Mental health at McGill was the subject of the joint Board of Governors (BoG) and Senate meeting last Tuesday.
Provost Anthony Masi spoke on the impact of mental health issues at McGill and the reason for the theme of the discussion.
“Many members of the McGill community, whether directly or indirectly, have lived with varying degrees of mental health issues and their consequences,” Masi said. “Today we focus discussion on the aspects of McGill’s environment that we can and should change in order to promote a helpful environment.”
At the meeting, Lynne McVey, executive director of the Douglas Mental Health University Institute, gave a presentation on the stigmatization of mental illnesses in both academic settings and the workplace.
“There is an increasing demand and openness to consider that mental illness can be talked about, and the stigma is beginning to lift,” McVey said. “[But] from our perspective it isn’t beginning to lift enough. People who live with mental health problems say the stigma is often worse than the illness.”
McVey called on McGill to use education to take a greater part in the fight against stigmatization.
“Seventy-five per cent [of mental health problems] are not treated, so the 8,000 we are treating at our mental health services facility here at McGill University may not just be the ones that we need to be treating,” she said. “[The] 2013 National College Health Assessment found that nearly 90 per cent of university and college students in Canada reported feeling overwhelmed by stress in the previous 12 months.”
McVey showcased the efforts of other universities in Canada to reduce stigma through education, such as the Jack Project—a mental health awareness project that includes fundraisers and awareness initiatives at Queen’s University, and “The Social Context of Mental Health and Illness,” an open, online, not-for-credit course run by the University of Toronto.
McVey also praised the efforts of Students in Mind, the first student-run conference on mental health at McGill, hosted last October.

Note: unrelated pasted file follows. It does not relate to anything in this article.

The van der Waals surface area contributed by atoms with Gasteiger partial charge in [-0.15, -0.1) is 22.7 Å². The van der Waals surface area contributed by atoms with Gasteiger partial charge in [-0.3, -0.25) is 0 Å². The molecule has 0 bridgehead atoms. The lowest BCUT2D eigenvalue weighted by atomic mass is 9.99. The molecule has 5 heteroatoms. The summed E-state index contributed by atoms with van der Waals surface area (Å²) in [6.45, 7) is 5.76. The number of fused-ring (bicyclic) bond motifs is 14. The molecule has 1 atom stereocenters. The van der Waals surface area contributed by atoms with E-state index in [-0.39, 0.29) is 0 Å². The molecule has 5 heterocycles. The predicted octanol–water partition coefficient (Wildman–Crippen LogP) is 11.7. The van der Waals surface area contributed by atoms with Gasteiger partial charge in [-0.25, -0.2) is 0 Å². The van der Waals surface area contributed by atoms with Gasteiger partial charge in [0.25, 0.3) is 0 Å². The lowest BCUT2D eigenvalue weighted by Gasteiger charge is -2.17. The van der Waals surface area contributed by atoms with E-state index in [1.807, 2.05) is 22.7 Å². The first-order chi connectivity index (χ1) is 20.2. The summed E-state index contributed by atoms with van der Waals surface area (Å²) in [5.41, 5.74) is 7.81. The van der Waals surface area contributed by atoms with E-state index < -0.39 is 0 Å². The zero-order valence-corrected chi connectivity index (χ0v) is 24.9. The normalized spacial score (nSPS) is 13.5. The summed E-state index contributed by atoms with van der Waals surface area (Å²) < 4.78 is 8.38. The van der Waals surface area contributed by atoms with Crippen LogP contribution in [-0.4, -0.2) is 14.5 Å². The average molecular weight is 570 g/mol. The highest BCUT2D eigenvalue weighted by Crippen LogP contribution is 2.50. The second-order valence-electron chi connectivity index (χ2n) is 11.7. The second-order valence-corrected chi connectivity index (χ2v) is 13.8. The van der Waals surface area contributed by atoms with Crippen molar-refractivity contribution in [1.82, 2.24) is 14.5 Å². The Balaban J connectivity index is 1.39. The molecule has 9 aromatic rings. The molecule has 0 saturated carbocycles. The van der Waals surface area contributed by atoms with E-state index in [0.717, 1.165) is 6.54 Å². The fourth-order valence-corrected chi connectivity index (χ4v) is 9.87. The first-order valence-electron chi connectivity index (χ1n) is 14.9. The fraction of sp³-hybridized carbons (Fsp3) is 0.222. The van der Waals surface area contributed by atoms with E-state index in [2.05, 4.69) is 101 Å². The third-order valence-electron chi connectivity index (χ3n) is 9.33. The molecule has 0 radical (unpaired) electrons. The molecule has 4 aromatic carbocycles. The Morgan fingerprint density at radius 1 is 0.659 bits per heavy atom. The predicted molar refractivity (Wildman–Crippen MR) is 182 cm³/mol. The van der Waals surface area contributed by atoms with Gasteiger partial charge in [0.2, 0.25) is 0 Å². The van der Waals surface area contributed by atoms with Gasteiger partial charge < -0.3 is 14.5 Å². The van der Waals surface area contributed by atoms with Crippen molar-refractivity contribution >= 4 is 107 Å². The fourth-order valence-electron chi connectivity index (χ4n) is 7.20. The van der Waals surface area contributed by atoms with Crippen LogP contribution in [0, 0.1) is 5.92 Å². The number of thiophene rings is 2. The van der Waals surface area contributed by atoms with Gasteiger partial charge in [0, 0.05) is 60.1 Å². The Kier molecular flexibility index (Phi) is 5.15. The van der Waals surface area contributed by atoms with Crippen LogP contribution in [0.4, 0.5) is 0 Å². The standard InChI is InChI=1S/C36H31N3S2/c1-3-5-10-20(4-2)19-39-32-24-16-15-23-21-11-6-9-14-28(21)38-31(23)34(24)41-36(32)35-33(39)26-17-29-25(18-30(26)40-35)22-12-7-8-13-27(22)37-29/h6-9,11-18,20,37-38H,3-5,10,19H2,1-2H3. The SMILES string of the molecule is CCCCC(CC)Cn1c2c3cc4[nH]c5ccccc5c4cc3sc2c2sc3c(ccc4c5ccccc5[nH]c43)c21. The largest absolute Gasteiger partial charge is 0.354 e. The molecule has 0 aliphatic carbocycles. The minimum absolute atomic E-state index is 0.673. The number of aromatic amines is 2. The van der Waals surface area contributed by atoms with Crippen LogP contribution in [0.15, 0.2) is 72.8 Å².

“This level of leadership and student engagement is exactly the kind of initiative that is needed for us to increase wellbeing both on the McGill campus and in our community,” she said.
Following the presentations, members of BoG and Senate suggested ways to improve support for mental health issues at McGill. Some ideas included training teaching assistants to deal with student mental health issues and inclusion of a mental health component for Rez Project—a workshop given to all students living in residence about sexual assault, gender, and sexuality.
“There’s also the idea of creating a more positive university environment,” said Katie Larson, president of the Students’ Society of McGill University. “The message of McGill right now focuses on the idea that McGill produces the best students, which could be negative towards students’ mental health, when they internalize that competition and feel ashamed at accessing these mental health services.”
Principal Suzanne Fortier said the administration would use suggestions as a basis for future action.
“Mental health plays a very important role in our personal and professional lives, to employees, staff, students at the university,” Fortier said. “There is hardly a topic that deserves more attention than mental health [….] What’s important is not only the discussion, but also to take action.”